Another list came out this week — retail chains closing the largest number of stores this year. No surprise here. We’ve been hearing about closing for months, with every management team blaming the closings on the growth of consumer buying on the Internet.
That’s a convenient excuse, but it’s probably not true. Certainly not in every case.
If Internet shopping were the culprit, we would expect
- All retail chains selling the same products to be affected, and
- The level of impact to be similar from one chain to the next.
Neither of those is true.
Overall, Kiplinger is calling for a 4% growth in retail sales in 2017 (for the entire year).
- That’s the current rate, but it may be optimistic for the year as a whole, as they are also expecting the pace of hiring to slow. (1)
- Conversely, 4% isn’t a big deal historically, as the chart below shows.(3) The negative trend in retail sales matches the negative trend in US population growth (now at 0.7% per year and declining).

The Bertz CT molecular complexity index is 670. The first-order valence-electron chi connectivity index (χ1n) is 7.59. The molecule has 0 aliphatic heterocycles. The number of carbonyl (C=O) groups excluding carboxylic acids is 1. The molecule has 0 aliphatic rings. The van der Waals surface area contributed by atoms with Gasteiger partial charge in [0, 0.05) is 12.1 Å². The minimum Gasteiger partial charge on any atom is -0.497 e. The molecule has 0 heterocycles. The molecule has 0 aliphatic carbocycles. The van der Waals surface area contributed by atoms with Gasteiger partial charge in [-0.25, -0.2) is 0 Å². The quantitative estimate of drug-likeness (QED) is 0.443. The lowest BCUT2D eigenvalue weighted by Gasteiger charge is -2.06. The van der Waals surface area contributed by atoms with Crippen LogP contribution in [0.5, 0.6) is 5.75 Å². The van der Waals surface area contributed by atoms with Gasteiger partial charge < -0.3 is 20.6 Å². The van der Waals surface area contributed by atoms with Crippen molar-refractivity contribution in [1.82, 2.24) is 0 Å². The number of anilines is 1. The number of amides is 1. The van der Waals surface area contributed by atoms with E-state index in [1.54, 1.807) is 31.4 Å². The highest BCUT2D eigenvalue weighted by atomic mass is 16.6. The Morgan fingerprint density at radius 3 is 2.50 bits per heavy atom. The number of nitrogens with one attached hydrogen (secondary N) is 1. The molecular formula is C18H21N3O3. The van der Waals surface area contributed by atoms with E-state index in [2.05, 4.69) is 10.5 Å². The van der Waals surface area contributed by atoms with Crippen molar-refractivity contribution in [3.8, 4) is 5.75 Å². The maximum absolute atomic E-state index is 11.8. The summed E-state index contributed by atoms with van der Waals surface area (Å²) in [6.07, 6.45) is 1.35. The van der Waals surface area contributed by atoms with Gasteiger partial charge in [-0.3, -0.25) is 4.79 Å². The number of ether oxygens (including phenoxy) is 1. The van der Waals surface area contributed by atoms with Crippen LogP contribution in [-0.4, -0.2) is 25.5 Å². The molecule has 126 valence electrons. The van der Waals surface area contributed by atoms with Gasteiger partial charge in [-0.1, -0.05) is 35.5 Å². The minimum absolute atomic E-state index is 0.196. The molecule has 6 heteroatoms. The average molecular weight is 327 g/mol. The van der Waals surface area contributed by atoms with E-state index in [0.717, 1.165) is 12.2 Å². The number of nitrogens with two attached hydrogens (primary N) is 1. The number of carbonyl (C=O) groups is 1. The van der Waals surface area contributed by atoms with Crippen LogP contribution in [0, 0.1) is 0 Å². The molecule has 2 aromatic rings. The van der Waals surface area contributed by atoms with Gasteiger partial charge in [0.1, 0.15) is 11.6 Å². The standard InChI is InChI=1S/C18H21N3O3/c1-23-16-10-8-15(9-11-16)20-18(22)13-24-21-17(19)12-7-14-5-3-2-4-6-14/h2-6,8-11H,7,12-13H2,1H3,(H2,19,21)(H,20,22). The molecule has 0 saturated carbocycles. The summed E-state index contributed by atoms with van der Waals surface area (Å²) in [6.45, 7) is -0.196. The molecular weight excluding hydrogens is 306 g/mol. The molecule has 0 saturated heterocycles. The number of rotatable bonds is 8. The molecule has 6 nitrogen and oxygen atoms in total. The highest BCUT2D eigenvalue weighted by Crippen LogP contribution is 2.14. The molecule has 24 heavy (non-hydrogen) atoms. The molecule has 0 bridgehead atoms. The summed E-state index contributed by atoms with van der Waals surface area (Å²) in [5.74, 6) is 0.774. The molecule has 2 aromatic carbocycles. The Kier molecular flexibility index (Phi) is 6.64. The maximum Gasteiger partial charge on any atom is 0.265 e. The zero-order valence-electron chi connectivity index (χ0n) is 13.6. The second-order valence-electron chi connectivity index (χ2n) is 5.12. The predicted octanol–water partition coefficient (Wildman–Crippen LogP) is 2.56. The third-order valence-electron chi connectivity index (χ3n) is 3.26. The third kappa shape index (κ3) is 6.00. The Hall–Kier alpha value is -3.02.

Population change and retail sales are linked. The number of people in the US drives demand for food and clothing, among other things. We aren’t at the point of negative population growth — something Japan has achieved — but that may be in our future.
24/7WallStreet.com has a list of 25 chains closing at least 60 stores, and some of which (e.g., American Apparel) are closing entirely.(2)
Conversely, TJMaxx, Marshall’s and Home Goods have reported growth in same store sales (sales at stores open at least a year).(4) While sales at TJMaxx rose less than expected in the first quarter of this year (5), it was still an increase, and not the 11.5% decline that Sears has incurred (6).
That’s the point. If e-commerce were a paradigm shift in how consumers shop. We wouldn’t see the variations in results between different stores. It’s time to place the blame where it belongs — on poor decisions by management. Those poor decisions are damaging investors and employees.
That happens when you have management basing decisions on “gut feel” or cutting corners on market research. Not that gut feel is inevitably bad; it’s just very high risk.
The people who are advocating border walls need to understand the economic impact of lower population growth in the US.
(Originally posted on Crain’s Comments, vlcrain17.wordpress.com)